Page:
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Introduction to DesignWorkshop

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A Simple Modeling Environment

DesignWorkshop is a three-dimensional modeling program for architectural design and related endeavors. Its unique interface makes it more profoundly "Mac-like" than any prior modeling software. This interface allows it to support actual design in three dimensions, as opposed to just recording design ideas already worked out with other media.

The power and flexibility of DesignWorkshop are based on the direct manipulation of 3D objects in three-dimensional space. This is accomplished with a three-dimensional crosshair, controlled by the standard Macintosh mouse. Dragging the mouse around on the table top moves the crosshair around in a horizontal plane, and dragging the mouse with the Option key (the Alt key for Windows) held down (option-dragging) moves the crosshair vertically in the model space.

Models are built from solid objects such as blocks, which are drawn with the Block tool by dragging out a base rectangle, and then option-dragging up the height in continuation. Although a full range of views are available for editing, most work is accomplished in a realistic perspective or axonometric view.

Maximum Power from the Minimum Number of Tools

To adjust and create building forms, basic blocks can be built and transformed in various ways. No specific menu commands or tool icons are needed for most transformations in DesignWorkshop, including moving, resizing, reshaping, extruding most objects. Just push and pull on the objects and their handles to accurately create almost any building form.

Instead, these transformations are part of the DesignWorkshop environment, performed with the default selection cursor. For instance, a block can be resized or reshaped (in three dimensions) by dragging on object handles. Non-quadrilateral solid objects can be created by drawing a polyline profile and then pulling the profile out into space. This extrusion is done by dragging up on an object handle, again with no special mode or command necessary.

To summarize, when in the default selection mode, to move a block, drag it in three dimensions from anywhere except on one of its handles. To resize a block, drag on a corner handle of the block (shown in solid black). To move one edge of a block, drag on a mid-edge handle, (shown in outline). To tweak a block, meaning move just one corner to distort the block out of square, command-drag on a corner handle (with the Command key (the Control key for Windows) held down before the mouse button for dragging). Finally, to extrude a 2D polyline into a true 3D solid, just drag up on a corner handle (using the Option key).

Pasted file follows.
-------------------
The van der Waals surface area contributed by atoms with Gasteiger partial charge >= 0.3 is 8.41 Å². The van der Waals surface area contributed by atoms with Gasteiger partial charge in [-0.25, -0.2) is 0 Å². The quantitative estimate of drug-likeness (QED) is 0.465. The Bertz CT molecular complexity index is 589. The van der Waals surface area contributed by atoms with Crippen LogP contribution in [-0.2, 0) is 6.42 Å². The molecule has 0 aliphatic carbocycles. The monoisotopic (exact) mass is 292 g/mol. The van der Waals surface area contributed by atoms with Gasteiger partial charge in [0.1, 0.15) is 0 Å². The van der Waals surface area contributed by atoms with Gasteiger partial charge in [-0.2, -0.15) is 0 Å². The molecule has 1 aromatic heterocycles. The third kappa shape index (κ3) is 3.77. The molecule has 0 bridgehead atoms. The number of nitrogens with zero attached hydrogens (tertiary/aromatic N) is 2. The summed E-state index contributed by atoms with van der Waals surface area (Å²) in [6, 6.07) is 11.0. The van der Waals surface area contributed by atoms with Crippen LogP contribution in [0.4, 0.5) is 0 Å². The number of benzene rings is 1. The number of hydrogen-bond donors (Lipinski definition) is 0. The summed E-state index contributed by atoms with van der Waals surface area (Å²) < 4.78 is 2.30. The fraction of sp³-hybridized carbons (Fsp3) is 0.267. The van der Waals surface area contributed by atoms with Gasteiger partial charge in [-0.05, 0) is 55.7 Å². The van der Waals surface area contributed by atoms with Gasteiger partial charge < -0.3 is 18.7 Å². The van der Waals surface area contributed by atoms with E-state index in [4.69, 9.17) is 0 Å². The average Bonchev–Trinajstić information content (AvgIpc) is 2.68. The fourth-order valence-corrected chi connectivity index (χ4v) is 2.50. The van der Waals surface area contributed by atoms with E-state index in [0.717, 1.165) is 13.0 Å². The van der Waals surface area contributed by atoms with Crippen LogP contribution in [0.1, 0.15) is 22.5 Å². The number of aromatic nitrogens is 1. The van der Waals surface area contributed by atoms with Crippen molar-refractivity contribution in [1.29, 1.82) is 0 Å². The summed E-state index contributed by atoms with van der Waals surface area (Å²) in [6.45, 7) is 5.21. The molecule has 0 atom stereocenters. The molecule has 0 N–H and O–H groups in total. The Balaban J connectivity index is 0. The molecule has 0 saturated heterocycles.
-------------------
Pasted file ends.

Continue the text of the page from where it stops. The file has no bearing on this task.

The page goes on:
Viewing operations are also simple and direct. To move the eye-point, click on the Eye tool, and then drag in the model window to move your viewpoint around or over the model. To move in and out from the model, option-drag with the Eye tool. The center of interest is moved similarly with the Look tool (target icon). When the Eye or Look tool is selected, views can be nudged with the arrow keys (with option up-arrow to move in or option down-arrow to move out).

The "working orientation" of the crosshair can be changed with an icon click to facilitate horizontal extrusion, drawing in an elevation plane, and vertical rotations. More specific manipulations can be accomplished with particular tools, as described in the tools section.

Design-Oriented CAD

DesignWorkshop has been created from the ground up to provide a powerful, natural, broad-spectrum design environment for architects and related designers. Graphically oriented computers have become an efficient means for the production of construction documents, but despite large advances in computer graphics capabilities, traditional computer-aided drafting software has failed as a professional tool for creative design work. DesignWorkshop is different. Over a period of years, our research has focused on the interaction between existing design media, such as pencil and paper sketching, and design processes. This has provided the foundation for a new approach to design-oriented CAD.